Neil's brief primer:
Austin grew up a huge Miami Hurricanes fan, and walked on there after his high school days at Carmel High School in Indianapolis. He ended up walking-on at the University of Miami and playing there three years before a grad transfer to Drake. He always had an interest in government, law, and looking up sports contracts. Once he finished law school at Drake, he didn't want to get out of athletics, and he felt that being a sports agent would be a natural fit. He took and passed the NFLPA exam last summer.
Active NFL clients:
Two of Austin's clients, Purdue TE Cole Herdman (Ravens) and Miami (Fla.) DC Jhavonte Dean (Browns) signed undrafted free agent deals.
Why did he become an agent?:
"I have played football since I was 7. I also have seen former teammates get taken advantage of, and therefore, I wanted to become an agent and do it for the right reasons and merge together my passion for football as well as my passion for helping others."
CEO of Pfenninger Representation Group.
His take on the NFLPA exam:
"Neil's practice exam and study guide were invaluable. There was only one question I actually guessed on. I did second-guess and use almost the whole allotted three hours. The exam was a lot tougher than I anticipated. You must pay attention to the wording. I dedicated multiple months to studying for the exam. Since the exam is open book, most individuals believe that the exam will be easy, but the exam is extremely conceptual."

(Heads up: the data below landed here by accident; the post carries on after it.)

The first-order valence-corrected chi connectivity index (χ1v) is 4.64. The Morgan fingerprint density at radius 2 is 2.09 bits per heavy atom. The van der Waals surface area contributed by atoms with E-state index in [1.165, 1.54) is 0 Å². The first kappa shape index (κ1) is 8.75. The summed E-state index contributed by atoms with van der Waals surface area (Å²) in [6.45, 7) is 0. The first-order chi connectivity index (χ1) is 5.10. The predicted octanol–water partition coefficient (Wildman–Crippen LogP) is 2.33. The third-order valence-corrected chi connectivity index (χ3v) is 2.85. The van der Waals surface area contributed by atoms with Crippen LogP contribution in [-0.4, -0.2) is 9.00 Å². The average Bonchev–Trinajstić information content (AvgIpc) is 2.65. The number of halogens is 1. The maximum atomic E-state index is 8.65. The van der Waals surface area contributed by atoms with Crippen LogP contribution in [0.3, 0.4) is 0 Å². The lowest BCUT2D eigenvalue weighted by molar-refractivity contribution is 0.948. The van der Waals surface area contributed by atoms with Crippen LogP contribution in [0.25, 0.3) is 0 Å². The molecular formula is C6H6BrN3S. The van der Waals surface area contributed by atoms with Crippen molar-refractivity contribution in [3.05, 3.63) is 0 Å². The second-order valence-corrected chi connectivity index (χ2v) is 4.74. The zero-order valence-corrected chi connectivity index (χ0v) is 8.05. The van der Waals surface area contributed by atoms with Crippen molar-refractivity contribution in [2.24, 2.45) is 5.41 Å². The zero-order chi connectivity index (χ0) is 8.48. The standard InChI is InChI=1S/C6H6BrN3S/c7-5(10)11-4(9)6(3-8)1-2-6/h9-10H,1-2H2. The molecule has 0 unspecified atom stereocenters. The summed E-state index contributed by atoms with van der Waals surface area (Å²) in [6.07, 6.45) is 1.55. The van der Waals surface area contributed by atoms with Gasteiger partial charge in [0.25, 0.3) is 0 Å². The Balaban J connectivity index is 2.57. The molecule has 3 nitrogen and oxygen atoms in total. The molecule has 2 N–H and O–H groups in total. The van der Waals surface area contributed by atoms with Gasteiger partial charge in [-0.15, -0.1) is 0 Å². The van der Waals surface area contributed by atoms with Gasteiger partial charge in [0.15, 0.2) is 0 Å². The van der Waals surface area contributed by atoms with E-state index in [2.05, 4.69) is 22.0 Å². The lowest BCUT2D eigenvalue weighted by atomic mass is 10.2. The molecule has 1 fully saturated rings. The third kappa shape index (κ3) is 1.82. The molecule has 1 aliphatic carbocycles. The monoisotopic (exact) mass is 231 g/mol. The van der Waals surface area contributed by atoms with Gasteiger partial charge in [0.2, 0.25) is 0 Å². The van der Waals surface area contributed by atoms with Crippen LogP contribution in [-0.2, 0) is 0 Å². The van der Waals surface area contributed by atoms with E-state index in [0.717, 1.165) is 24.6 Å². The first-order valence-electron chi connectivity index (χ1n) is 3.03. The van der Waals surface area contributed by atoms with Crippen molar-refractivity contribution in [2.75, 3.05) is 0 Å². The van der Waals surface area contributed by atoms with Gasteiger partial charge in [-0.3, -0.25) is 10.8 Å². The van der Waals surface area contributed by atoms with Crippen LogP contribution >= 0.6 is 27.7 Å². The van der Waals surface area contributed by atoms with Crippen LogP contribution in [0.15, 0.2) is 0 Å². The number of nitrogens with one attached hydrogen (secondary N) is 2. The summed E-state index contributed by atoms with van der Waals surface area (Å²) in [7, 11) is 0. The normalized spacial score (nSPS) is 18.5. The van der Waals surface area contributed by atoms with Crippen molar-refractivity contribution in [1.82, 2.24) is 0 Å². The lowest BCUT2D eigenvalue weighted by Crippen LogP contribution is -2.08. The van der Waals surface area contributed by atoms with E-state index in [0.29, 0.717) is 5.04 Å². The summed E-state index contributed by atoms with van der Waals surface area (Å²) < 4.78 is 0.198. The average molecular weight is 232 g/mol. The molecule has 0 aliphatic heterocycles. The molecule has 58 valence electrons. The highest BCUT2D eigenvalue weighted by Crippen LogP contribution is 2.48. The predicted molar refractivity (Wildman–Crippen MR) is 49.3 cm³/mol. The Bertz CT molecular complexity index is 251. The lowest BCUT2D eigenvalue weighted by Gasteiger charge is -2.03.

Hardest part of being an agent:
"The money. The reality is every player wants training, a signing bonus from the agent, and a marketing advance. This is a bad precedent that does not fall on the players but more of the precedent that our agents have created over the years. The other hard part about being an agent for me is, because I am 24 years old, a lot of people like to question my competence."
He felt like he'd had a successful first year as a contract advisor when. . . :
"I announced my class. I signed more clients than I originally planned for the year. Having two players make a 90-man roster in my first year was another successful moment. But, in the grand scheme of things, I still have a long way to go."
Lesson he learned that he wished he'd known last summer:
"The lesson I have learned is the difficulty of making connections on the scouting side. A lot of scouts will not just talk to talk. There is no blueprint within the industry, and the scouting part of the job is the hardest. Not every team is true to their word, which can be challenging at times."